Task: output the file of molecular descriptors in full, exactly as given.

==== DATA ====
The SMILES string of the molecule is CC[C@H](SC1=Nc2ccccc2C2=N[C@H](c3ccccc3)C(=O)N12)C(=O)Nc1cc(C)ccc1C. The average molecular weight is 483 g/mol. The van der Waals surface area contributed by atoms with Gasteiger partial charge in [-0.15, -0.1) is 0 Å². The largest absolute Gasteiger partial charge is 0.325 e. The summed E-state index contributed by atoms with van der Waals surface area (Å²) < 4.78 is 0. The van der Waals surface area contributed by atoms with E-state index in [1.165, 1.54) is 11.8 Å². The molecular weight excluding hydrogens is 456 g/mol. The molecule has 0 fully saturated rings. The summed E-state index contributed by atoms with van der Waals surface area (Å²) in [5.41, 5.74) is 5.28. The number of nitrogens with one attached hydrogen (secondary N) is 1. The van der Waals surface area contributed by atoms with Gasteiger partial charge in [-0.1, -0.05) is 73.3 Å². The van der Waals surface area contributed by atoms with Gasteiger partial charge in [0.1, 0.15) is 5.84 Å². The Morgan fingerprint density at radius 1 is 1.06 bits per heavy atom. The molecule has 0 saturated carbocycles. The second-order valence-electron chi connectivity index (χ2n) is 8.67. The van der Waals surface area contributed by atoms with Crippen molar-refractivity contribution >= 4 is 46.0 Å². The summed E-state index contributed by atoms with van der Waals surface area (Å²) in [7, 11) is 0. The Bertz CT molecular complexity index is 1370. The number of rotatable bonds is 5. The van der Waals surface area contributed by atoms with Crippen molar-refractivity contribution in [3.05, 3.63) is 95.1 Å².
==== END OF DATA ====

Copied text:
The SMILES string of the molecule is CC[C@H](SC1=Nc2ccccc2C2=N[C@H](c3ccccc3)C(=O)N12)C(=O)Nc1cc(C)ccc1C. The average molecular weight is 483 g/mol. The van der Waals surface area contributed by atoms with Gasteiger partial charge in [-0.15, -0.1) is 0 Å². The largest absolute Gasteiger partial charge is 0.325 e. The summed E-state index contributed by atoms with van der Waals surface area (Å²) < 4.78 is 0. The van der Waals surface area contributed by atoms with E-state index in [1.165, 1.54) is 11.8 Å². The molecular weight excluding hydrogens is 456 g/mol. The molecule has 0 fully saturated rings. The summed E-state index contributed by atoms with van der Waals surface area (Å²) in [5.41, 5.74) is 5.28. The number of nitrogens with one attached hydrogen (secondary N) is 1. The van der Waals surface area contributed by atoms with Gasteiger partial charge in [-0.1, -0.05) is 73.3 Å². The van der Waals surface area contributed by atoms with Gasteiger partial charge in [0.1, 0.15) is 5.84 Å². The Morgan fingerprint density at radius 1 is 1.06 bits per heavy atom. The molecule has 0 saturated carbocycles. The second-order valence-electron chi connectivity index (χ2n) is 8.67. The van der Waals surface area contributed by atoms with Crippen molar-refractivity contribution >= 4 is 46.0 Å². The summed E-state index contributed by atoms with van der Waals surface area (Å²) in [7, 11) is 0. The Bertz CT molecular complexity index is 1370. The number of rotatable bonds is 5. The van der Waals surface area contributed by atoms with Crippen molar-refractivity contribution in [3.05, 3.63) is 95.1 Å².